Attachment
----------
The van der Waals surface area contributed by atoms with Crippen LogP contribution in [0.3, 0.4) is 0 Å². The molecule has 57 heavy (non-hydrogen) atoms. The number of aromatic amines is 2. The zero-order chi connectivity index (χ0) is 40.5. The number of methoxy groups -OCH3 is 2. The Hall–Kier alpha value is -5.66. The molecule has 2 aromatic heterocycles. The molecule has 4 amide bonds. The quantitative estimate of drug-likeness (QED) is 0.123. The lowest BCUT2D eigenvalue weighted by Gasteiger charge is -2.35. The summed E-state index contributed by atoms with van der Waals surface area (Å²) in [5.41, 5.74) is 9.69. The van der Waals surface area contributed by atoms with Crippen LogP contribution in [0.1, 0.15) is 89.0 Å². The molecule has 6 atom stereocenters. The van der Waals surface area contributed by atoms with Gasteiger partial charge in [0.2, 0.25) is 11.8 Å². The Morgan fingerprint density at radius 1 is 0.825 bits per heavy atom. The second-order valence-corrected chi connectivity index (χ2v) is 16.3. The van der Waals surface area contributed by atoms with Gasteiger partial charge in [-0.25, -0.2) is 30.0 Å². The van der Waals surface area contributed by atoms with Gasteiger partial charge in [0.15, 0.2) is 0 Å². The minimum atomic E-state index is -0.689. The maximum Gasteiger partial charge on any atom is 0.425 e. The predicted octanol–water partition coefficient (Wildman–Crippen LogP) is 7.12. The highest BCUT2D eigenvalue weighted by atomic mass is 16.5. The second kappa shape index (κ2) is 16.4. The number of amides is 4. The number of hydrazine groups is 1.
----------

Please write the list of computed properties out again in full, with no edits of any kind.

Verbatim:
The van der Waals surface area contributed by atoms with Crippen LogP contribution in [0.3, 0.4) is 0 Å². The molecule has 57 heavy (non-hydrogen) atoms. The number of aromatic amines is 2. The zero-order chi connectivity index (χ0) is 40.5. The number of methoxy groups -OCH3 is 2. The Hall–Kier alpha value is -5.66. The molecule has 2 aromatic heterocycles. The molecule has 4 amide bonds. The quantitative estimate of drug-likeness (QED) is 0.123. The lowest BCUT2D eigenvalue weighted by Gasteiger charge is -2.35. The summed E-state index contributed by atoms with van der Waals surface area (Å²) in [5.41, 5.74) is 9.69. The van der Waals surface area contributed by atoms with Crippen LogP contribution in [0.1, 0.15) is 89.0 Å². The molecule has 6 atom stereocenters. The van der Waals surface area contributed by atoms with Gasteiger partial charge in [0.2, 0.25) is 11.8 Å². The Morgan fingerprint density at radius 1 is 0.825 bits per heavy atom. The second-order valence-corrected chi connectivity index (χ2v) is 16.3. The van der Waals surface area contributed by atoms with Gasteiger partial charge in [-0.25, -0.2) is 30.0 Å². The van der Waals surface area contributed by atoms with Gasteiger partial charge in [0.15, 0.2) is 0 Å². The minimum atomic E-state index is -0.689. The maximum Gasteiger partial charge on any atom is 0.425 e. The predicted octanol–water partition coefficient (Wildman–Crippen LogP) is 7.12. The highest BCUT2D eigenvalue weighted by atomic mass is 16.5. The second kappa shape index (κ2) is 16.4. The number of amides is 4. The number of hydrazine groups is 1.